Home » TfL confirms date for Northern line construction blockade

TfL confirms date for Northern line construction blockade

by Liam Turner
Bank station on the London Underground

A 17-week Northern line construction blockade will be implemented next year in order to facilitate the final phase of work on the Bank station upgrade, it has been announced.

The blockade was originally set to take place this summer but was delayed due to the COVID-19 pandemic.

Transport for London (TfL) has now confirmed that the final phase of work will be finished during a closure of the Bank branch of the Northern line between Kennington and Moorgate from 15 January till mid-May 2022.

The blockade’s delay could slow TfL’s goal of returning to pre-pandemic passenger numbers next year; though, the scheme itself is on track to be delivered as planned in 2022 and within the £700m budget.

The process

The project has seen 200,000 tonnes of material excavated from under the City of London, allowing a new tunnel for the Northern line to be built alongside a number of improved customer routes through the station.

During the Northern line closure next year, signalling equipment will be installed and the new tunnels will be connected to the existing tunnels.

This work will involve breaking through the walls of the current southbound tunnel, which sits below the northbound tunnel, and connecting it to the recently excavated tunnel.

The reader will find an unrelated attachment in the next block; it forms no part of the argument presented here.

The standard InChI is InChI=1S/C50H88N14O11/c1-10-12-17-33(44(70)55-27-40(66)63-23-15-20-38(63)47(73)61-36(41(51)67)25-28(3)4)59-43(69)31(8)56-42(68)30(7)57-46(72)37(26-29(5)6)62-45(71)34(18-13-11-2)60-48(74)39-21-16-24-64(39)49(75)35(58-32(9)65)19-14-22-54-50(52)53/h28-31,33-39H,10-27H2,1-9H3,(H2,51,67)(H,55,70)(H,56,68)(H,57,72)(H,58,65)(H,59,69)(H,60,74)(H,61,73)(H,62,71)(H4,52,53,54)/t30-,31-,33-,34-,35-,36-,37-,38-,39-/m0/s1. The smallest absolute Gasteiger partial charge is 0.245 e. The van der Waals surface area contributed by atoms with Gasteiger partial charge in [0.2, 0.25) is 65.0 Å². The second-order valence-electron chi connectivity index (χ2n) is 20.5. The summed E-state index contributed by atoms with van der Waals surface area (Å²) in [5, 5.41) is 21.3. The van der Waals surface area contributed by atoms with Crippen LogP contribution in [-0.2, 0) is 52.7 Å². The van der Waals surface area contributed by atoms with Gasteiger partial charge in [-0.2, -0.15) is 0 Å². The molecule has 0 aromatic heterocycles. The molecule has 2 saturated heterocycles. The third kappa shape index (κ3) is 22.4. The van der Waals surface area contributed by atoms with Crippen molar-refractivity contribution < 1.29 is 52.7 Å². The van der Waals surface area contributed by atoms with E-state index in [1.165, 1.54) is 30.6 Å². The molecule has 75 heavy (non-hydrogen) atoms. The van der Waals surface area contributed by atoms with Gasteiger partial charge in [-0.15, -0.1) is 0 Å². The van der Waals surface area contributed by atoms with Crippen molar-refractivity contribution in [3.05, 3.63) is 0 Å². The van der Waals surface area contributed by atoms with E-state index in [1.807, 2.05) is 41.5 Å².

Following this, new track will be laid along with signalling and control equipment to allow trains to use the new tunnel.

The current southbound running tunnel will also be converted into a passenger concourse, with concrete poured into the track area and connected to the new tunnels via newly finished cross passageways.

The tunnels that have been excavated to facilitate construction work in the complex subterranean environment will also be filled in.

Commenting on the announcement, TfL major projects director Stuart Harvey said: “The changes to the station will transform the experience of every customer that uses Bank and will help the City as it continues to recover and people return to the area.

“I am proud of the work our staff, contractors, and everyone associated with the project has put into this vital upgrade, and I look forward to that work being complete next year, but I am sorry that this vital and complex work will cause disruption.”


The improvements at Bank will include a new station entrance, a new circulating area to provide more space for customers underground, and a new southbound Northern line platform.

These changes seek to address long-standing capacity issues at the station and make journeys through Bank easier, quicker, and more comfortable.

The upgrade should result in 40% more space within the station, step-free access to the Northern line, and improved access to the DLR.

There will also be two moving walkways between the Northern and Central line and new escalators linking the new entrance to the Northern line and the DLR.

Much of the work completed for the project is said to have been intricate and complicated, with 31 listed buildings at street level above the new tunnels and foundations for other buildings that had to be tunnelled through.

Image: Max Patel/Unsplash

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